START A PETITION 27,000,000 members: the world's largest community for good
2,149,139 people care about Health Policy

Arizona Removes “Retardation,” “Crippled” From Statutes

Arizona Removes “Retardation,” “Crippled” From Statutes

On Thursday, Arizona held a ceremonial signing to celebrate the passage of House Bill 2213, which officially removes the words “mental retardation” and “crippled” from the Arizona Revised Statutes. Governor Jan Brewer had signed the bill back in April and the legislation will go into effect on September 30. The word “mental retardation” will be replaced with “intellectual disability” and the word “crippled” with “physically disabled” in state statutes.

A campaign to end the “r” word initiated by the Special Olympics, has received national attention. Indeed, Special Olympics Arizona alerted Arizona lawmakers to the need to remove the “r” word from state statutes. According to Kate Fassett, government relations and business-development executive for HighGround, the lobbying firm that represents Special Olympics Arizona at the Legislature, “Arizona is the first state in the nation to remove the outdated references,” says the Arizona Republic. Other states such as New York have been changing the names of agencies and departments to use terms such as “developmental disability” and “intellectual disability” instead of “mental retardation.”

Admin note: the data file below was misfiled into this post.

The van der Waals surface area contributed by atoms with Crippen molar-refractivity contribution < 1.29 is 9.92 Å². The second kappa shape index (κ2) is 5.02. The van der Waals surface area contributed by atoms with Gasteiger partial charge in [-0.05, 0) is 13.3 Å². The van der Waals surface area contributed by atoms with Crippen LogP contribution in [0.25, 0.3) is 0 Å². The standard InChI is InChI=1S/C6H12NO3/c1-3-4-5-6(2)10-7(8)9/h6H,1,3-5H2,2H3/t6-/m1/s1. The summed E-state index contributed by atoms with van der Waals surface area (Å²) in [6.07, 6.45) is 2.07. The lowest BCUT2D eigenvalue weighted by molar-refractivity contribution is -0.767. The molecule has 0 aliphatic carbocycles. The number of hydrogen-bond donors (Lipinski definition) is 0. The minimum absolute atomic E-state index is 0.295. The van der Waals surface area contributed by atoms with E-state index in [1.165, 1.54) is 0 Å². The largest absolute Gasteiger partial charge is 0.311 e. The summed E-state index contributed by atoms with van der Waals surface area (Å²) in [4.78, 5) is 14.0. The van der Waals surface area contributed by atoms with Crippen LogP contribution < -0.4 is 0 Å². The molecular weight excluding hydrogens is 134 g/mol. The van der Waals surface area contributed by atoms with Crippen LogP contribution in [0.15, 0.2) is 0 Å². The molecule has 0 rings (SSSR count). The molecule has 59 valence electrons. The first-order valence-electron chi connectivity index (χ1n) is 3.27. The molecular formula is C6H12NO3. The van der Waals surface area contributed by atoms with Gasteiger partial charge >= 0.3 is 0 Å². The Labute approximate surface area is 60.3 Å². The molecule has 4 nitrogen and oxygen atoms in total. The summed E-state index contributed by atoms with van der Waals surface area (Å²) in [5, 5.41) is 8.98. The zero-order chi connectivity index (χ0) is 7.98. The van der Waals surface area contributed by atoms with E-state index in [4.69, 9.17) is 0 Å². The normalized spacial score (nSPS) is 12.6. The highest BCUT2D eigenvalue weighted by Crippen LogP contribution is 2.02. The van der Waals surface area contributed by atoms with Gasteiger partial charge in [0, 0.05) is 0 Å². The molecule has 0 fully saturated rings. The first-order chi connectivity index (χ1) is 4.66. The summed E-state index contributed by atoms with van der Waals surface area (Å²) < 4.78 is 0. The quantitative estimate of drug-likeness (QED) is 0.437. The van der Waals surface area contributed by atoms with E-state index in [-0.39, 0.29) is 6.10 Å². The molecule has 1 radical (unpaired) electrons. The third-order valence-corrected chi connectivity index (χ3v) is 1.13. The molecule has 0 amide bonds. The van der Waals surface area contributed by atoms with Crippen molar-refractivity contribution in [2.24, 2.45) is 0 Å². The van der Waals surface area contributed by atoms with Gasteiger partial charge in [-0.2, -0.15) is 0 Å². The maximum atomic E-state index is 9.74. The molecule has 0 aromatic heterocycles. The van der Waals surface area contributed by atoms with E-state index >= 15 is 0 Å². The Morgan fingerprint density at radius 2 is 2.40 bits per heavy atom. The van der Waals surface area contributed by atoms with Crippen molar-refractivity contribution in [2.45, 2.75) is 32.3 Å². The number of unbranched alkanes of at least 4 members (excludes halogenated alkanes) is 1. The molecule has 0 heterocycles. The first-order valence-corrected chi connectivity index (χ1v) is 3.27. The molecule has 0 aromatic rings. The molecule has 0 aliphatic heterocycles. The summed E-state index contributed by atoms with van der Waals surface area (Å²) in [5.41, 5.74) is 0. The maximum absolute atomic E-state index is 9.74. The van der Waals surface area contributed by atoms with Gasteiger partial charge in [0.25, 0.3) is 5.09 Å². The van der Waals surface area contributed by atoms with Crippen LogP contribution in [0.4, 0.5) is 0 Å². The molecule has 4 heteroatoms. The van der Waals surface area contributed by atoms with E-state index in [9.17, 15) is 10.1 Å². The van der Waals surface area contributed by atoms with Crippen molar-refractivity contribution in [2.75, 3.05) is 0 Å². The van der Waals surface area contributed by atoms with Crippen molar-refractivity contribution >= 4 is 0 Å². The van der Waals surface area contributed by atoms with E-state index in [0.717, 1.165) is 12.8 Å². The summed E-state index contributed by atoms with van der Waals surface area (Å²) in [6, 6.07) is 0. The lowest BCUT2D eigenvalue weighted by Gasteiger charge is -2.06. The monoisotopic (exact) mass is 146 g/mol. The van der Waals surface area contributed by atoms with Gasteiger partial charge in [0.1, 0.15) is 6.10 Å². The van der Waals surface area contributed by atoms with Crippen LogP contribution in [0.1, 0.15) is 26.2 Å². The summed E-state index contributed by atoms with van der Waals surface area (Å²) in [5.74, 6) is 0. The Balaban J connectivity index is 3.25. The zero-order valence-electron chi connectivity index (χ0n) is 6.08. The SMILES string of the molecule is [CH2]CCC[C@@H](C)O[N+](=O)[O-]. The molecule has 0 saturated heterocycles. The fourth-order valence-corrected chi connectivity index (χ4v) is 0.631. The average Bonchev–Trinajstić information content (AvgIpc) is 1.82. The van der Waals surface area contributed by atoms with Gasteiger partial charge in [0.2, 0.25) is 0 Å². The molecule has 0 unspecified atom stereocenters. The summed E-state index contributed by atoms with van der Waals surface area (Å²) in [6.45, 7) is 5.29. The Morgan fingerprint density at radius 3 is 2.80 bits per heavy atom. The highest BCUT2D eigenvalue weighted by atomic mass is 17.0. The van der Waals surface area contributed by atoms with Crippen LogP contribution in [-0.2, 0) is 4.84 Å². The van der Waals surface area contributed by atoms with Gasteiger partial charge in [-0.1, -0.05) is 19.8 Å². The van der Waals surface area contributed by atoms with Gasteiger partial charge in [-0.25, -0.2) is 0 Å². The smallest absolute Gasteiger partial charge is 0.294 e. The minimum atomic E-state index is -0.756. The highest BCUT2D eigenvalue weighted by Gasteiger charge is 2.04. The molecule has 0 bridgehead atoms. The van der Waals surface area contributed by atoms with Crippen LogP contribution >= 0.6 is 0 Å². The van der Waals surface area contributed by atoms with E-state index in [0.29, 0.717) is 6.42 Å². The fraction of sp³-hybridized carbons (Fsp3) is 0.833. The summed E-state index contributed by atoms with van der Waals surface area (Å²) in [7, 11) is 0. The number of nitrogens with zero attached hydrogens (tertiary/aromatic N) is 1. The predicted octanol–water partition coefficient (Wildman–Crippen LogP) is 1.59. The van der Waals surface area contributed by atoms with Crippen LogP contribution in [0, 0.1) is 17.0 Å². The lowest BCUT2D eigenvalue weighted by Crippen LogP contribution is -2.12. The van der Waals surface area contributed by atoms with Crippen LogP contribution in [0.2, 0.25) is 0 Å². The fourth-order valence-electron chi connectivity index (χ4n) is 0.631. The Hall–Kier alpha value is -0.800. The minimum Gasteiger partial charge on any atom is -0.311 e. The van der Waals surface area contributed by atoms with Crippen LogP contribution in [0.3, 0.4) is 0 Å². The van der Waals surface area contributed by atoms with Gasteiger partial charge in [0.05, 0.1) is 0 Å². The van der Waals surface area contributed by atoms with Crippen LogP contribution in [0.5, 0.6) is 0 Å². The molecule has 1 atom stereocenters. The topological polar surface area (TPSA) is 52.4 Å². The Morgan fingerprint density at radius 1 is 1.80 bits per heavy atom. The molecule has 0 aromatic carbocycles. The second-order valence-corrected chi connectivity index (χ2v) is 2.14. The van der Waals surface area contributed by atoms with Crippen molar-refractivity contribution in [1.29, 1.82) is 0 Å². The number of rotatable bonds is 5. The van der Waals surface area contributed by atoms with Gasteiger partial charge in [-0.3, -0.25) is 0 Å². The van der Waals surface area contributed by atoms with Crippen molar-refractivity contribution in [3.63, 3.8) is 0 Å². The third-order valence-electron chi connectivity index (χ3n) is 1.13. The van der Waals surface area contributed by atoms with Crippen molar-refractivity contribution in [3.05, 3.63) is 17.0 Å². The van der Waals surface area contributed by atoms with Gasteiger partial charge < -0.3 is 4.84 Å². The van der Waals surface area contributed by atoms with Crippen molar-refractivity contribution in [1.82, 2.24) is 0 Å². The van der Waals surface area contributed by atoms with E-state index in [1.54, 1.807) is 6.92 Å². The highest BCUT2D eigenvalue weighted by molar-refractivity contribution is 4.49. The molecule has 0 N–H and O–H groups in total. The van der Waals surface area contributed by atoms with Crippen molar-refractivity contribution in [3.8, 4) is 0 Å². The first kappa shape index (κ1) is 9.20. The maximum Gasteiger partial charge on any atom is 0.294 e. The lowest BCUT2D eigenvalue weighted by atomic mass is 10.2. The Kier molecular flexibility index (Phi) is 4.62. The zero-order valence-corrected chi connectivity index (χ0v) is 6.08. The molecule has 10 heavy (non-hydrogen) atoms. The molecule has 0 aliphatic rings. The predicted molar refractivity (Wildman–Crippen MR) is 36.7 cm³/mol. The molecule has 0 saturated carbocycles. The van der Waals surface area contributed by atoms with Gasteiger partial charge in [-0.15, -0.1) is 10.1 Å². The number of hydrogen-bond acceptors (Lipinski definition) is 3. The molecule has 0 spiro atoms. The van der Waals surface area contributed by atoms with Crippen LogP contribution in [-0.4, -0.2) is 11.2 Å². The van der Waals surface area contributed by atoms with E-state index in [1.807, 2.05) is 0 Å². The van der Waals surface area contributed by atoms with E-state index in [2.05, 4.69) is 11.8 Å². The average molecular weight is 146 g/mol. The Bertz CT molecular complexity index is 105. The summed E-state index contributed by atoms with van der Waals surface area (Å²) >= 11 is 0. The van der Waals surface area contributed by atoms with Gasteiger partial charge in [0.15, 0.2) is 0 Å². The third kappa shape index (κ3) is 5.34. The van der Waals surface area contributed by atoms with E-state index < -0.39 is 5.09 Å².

A well-established organization, the ARC, still uses the word “retarded,” ARC standing for “Association for Retarded Citizens.” The ARC’s name sounds horrible to many people now but, at the time of the organization’s creation, it was actually considered a progressive: Not too long ago, using the term “retarded” was considered a positive change. In the 1950s, the terms “moron” and “imbecile” were considered acceptable ways to describe individuals like my son Charlie, who’s autistic.